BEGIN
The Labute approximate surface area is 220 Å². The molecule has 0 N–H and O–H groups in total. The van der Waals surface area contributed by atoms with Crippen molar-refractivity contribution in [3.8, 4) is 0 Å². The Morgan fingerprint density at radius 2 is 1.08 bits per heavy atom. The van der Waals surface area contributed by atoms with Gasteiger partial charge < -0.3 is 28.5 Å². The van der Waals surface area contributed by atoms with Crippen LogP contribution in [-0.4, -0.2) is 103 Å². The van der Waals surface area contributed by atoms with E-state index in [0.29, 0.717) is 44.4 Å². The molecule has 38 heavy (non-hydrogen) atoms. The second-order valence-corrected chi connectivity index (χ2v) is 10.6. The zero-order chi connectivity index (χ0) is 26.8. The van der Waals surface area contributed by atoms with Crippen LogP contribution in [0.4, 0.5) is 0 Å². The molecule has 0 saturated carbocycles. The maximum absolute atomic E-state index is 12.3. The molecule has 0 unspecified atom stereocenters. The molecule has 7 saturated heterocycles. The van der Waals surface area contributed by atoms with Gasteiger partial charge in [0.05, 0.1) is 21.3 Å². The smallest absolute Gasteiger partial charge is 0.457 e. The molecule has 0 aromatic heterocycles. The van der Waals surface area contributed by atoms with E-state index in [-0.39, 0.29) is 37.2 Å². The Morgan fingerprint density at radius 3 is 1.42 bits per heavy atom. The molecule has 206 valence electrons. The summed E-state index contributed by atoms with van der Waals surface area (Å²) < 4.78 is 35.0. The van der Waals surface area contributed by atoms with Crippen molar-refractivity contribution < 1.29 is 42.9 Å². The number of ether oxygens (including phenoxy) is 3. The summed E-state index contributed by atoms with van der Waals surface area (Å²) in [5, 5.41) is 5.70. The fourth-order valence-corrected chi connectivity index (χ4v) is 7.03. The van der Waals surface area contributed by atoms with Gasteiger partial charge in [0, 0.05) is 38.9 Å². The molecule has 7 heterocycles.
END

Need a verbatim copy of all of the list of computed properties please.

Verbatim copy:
The Labute approximate surface area is 220 Å². The molecule has 0 N–H and O–H groups in total. The van der Waals surface area contributed by atoms with Crippen molar-refractivity contribution in [3.8, 4) is 0 Å². The Morgan fingerprint density at radius 2 is 1.08 bits per heavy atom. The van der Waals surface area contributed by atoms with Gasteiger partial charge < -0.3 is 28.5 Å². The van der Waals surface area contributed by atoms with Crippen LogP contribution in [-0.4, -0.2) is 103 Å². The van der Waals surface area contributed by atoms with E-state index in [0.29, 0.717) is 44.4 Å². The molecule has 38 heavy (non-hydrogen) atoms. The second-order valence-corrected chi connectivity index (χ2v) is 10.6. The zero-order chi connectivity index (χ0) is 26.8. The van der Waals surface area contributed by atoms with Crippen LogP contribution in [0.4, 0.5) is 0 Å². The molecule has 0 saturated carbocycles. The maximum absolute atomic E-state index is 12.3. The molecule has 0 unspecified atom stereocenters. The molecule has 7 saturated heterocycles. The van der Waals surface area contributed by atoms with Gasteiger partial charge in [0.05, 0.1) is 21.3 Å². The smallest absolute Gasteiger partial charge is 0.457 e. The molecule has 0 aromatic heterocycles. The van der Waals surface area contributed by atoms with E-state index in [-0.39, 0.29) is 37.2 Å². The Morgan fingerprint density at radius 3 is 1.42 bits per heavy atom. The molecule has 206 valence electrons. The summed E-state index contributed by atoms with van der Waals surface area (Å²) < 4.78 is 35.0. The van der Waals surface area contributed by atoms with Crippen molar-refractivity contribution < 1.29 is 42.9 Å². The number of ether oxygens (including phenoxy) is 3. The summed E-state index contributed by atoms with van der Waals surface area (Å²) in [5, 5.41) is 5.70. The fourth-order valence-corrected chi connectivity index (χ4v) is 7.03. The van der Waals surface area contributed by atoms with Gasteiger partial charge in [0, 0.05) is 38.9 Å². The molecule has 7 heterocycles.